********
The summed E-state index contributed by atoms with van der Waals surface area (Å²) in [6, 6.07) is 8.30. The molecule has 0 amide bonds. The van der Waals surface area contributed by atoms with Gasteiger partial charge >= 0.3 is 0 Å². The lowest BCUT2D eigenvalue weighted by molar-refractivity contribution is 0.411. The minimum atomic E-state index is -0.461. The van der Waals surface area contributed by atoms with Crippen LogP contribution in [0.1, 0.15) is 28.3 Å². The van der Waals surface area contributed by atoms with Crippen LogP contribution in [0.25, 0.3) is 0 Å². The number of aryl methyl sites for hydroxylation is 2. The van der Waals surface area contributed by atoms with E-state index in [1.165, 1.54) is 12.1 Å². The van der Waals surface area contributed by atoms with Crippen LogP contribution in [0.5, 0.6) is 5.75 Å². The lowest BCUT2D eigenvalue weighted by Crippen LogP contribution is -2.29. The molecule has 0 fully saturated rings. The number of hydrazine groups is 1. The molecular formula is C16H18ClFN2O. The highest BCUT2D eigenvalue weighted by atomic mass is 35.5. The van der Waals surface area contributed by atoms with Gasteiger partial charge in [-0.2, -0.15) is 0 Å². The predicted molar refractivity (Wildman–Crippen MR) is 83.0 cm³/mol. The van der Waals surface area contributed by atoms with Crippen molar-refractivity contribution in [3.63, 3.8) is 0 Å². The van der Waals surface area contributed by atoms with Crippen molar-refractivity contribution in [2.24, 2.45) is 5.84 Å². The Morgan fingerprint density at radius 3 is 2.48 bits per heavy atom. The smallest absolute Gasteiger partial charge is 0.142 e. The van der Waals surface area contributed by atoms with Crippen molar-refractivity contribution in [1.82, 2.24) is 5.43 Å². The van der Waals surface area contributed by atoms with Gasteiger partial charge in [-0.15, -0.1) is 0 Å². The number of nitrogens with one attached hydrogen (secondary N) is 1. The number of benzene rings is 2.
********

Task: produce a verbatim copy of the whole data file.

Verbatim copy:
The summed E-state index contributed by atoms with van der Waals surface area (Å²) in [6, 6.07) is 8.30. The molecule has 0 amide bonds. The van der Waals surface area contributed by atoms with Gasteiger partial charge >= 0.3 is 0 Å². The lowest BCUT2D eigenvalue weighted by molar-refractivity contribution is 0.411. The minimum atomic E-state index is -0.461. The van der Waals surface area contributed by atoms with Crippen LogP contribution in [0.1, 0.15) is 28.3 Å². The van der Waals surface area contributed by atoms with Crippen LogP contribution in [0.25, 0.3) is 0 Å². The number of aryl methyl sites for hydroxylation is 2. The van der Waals surface area contributed by atoms with E-state index in [1.165, 1.54) is 12.1 Å². The van der Waals surface area contributed by atoms with Crippen LogP contribution in [0.5, 0.6) is 5.75 Å². The lowest BCUT2D eigenvalue weighted by Crippen LogP contribution is -2.29. The molecule has 0 fully saturated rings. The number of hydrazine groups is 1. The molecular formula is C16H18ClFN2O. The highest BCUT2D eigenvalue weighted by atomic mass is 35.5. The van der Waals surface area contributed by atoms with Gasteiger partial charge in [-0.2, -0.15) is 0 Å². The predicted molar refractivity (Wildman–Crippen MR) is 83.0 cm³/mol. The van der Waals surface area contributed by atoms with Crippen molar-refractivity contribution in [3.63, 3.8) is 0 Å². The van der Waals surface area contributed by atoms with Crippen molar-refractivity contribution in [2.24, 2.45) is 5.84 Å². The Morgan fingerprint density at radius 3 is 2.48 bits per heavy atom. The smallest absolute Gasteiger partial charge is 0.142 e. The van der Waals surface area contributed by atoms with Crippen molar-refractivity contribution in [1.82, 2.24) is 5.43 Å². The van der Waals surface area contributed by atoms with Gasteiger partial charge in [-0.15, -0.1) is 0 Å². The number of nitrogens with one attached hydrogen (secondary N) is 1. The number of benzene rings is 2.